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PERSPECTIVES

Investment flows to private Proptech while public firms flounder



At mid-year, Proptech firms are finding that they are not immune to the general tech market correction. Fundraising has slowed — though that might be expected coming off a record-breaking year. SPACs, once the darling of the industry, have hit a brick wall. But by all accounts, this is just a temporary setback for an industry poised to take advantage of opportunities for years to come.

 

QUICK TAKES

  • There were 2,234 Proptech companies in the US in 2021 (Unissu)

  • Most popular cities for Proptech companies in 2021: New York (351), San Francisco (275), Boston (91) (Unissu)

  • Global Proptech market size is predicted to be valued at $86.5 billion by 2032, up from $18.2 billion in 2022. (Future Market Insights Global and Consulting)

 

2021 and Q1 2022 found the private Proptech sector awash in venture capital. According to a report by the Center for Real Estate Technology & Innovation (CRETI), 2021 saw $32 billion of venture capital invested in private real estate tech companies, a record-breaking amount. Forty-nine percent of the capital went to residential Proptech firms and 7.6% to commercial, with the rest split among construction, multifamily and other.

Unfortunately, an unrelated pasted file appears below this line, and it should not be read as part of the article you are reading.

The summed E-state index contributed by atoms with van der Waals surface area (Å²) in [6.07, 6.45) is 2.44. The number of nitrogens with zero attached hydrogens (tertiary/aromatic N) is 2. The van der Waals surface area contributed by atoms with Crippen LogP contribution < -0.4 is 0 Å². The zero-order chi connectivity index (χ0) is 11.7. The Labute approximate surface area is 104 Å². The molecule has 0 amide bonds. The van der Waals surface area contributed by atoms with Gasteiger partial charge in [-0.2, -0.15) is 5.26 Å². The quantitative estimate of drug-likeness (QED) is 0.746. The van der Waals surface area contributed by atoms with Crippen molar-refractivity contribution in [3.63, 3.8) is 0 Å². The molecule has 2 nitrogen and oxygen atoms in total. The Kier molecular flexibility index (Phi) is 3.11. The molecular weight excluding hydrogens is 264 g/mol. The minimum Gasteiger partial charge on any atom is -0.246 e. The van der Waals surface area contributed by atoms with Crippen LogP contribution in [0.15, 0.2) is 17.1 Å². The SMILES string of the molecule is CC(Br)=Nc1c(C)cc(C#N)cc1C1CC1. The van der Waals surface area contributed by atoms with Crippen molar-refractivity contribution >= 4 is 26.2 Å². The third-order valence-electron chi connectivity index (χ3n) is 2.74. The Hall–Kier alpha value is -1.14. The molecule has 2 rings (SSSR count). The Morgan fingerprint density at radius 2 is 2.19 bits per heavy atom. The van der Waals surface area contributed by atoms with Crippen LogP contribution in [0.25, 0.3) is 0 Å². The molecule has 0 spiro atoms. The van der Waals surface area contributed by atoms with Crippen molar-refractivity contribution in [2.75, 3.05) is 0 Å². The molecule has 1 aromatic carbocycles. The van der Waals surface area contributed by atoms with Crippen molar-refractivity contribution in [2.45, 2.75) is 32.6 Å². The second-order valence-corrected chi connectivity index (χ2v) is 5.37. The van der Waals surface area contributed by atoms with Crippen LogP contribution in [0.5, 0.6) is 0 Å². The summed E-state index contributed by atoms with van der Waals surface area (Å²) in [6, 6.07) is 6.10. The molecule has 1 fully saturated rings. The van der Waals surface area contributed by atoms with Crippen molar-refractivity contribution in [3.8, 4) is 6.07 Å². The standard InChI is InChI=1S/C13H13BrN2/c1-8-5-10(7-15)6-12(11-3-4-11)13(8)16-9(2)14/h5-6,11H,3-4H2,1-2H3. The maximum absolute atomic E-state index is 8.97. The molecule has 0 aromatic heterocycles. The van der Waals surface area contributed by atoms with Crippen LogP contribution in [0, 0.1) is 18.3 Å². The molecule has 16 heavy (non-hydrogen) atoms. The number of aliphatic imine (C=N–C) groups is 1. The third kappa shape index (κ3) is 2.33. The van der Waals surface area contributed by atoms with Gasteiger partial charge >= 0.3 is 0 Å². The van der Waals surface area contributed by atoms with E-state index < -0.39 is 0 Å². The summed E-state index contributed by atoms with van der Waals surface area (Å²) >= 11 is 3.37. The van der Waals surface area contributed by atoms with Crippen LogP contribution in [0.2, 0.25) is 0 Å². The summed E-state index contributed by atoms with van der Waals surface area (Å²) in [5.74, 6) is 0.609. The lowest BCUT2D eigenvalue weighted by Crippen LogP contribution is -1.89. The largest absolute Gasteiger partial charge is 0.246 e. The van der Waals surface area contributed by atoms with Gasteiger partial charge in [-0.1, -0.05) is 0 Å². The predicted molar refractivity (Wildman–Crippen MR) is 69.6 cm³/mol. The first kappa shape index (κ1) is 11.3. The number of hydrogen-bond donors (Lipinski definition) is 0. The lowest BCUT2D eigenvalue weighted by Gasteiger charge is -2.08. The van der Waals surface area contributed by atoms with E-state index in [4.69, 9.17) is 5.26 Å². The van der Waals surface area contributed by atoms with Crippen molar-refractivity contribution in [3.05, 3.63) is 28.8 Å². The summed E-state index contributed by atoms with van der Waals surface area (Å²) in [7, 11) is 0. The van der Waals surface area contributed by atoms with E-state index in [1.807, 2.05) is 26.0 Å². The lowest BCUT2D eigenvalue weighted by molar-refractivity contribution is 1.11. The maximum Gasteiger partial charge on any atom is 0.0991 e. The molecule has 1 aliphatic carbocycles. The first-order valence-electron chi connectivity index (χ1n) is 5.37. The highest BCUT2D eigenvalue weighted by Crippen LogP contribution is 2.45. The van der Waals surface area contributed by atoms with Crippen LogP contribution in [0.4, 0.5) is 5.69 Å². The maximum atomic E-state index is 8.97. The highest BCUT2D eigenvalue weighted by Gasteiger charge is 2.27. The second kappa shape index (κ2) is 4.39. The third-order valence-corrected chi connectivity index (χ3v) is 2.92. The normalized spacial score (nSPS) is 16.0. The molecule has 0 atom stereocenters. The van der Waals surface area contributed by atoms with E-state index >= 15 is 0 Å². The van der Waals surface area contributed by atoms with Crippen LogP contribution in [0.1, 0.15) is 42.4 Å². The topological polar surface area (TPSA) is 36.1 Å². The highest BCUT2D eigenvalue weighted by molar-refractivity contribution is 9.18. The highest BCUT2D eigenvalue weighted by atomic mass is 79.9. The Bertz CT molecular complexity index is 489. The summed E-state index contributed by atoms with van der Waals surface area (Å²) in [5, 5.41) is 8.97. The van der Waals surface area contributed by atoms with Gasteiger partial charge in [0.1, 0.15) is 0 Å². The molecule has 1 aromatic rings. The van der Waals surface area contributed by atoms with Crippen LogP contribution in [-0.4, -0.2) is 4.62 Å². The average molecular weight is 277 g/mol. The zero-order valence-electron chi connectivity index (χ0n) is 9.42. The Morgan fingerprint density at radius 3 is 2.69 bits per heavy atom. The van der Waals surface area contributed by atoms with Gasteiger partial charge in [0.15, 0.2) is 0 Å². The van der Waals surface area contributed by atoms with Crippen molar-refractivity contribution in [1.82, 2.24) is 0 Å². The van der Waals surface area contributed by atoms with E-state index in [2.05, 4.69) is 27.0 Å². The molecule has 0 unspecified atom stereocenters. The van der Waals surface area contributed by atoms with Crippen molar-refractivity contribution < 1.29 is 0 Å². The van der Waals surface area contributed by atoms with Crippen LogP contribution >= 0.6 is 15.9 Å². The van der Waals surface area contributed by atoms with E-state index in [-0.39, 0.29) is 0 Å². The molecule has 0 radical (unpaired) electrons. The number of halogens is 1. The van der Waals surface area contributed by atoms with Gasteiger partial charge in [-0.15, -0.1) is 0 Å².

Using a narrower definition of Proptech (and so totals were smaller), a report put out quarterly by Keefe, Bruyette & Woods reached the same conclusion — 2021 was a record-breaking year — and saw fundraising in the first quarter of 2022 signaling an even bigger fundraising year to come.


However, that signal of even better things to come looks to have been premature. The sector is still attracting more than its fair share of venture capital — $13.1 billion in H1 2022, which was 26% of all global venture capital placed, according to CRETI — but it is no longer on track for another record year. Investors still view Proptech companies as growth opportunities too good to pass up, but rising interest rates, a volatile economy and a poor showing by public Proptech companies seem to be having an impact.


And speaking of the public companies, despite large amounts of capital flowing into private companies in 2021 and early 2022, public Proptech companies have seen a decline in value during the same period. On average, Proptech stocks fell 20% in Q1/22 compared to the overall market decline of 6%. Companies that went public via the SPAC route have fared even worse, falling an average of 47% in Q1/22 and most trading well below their initial offering price.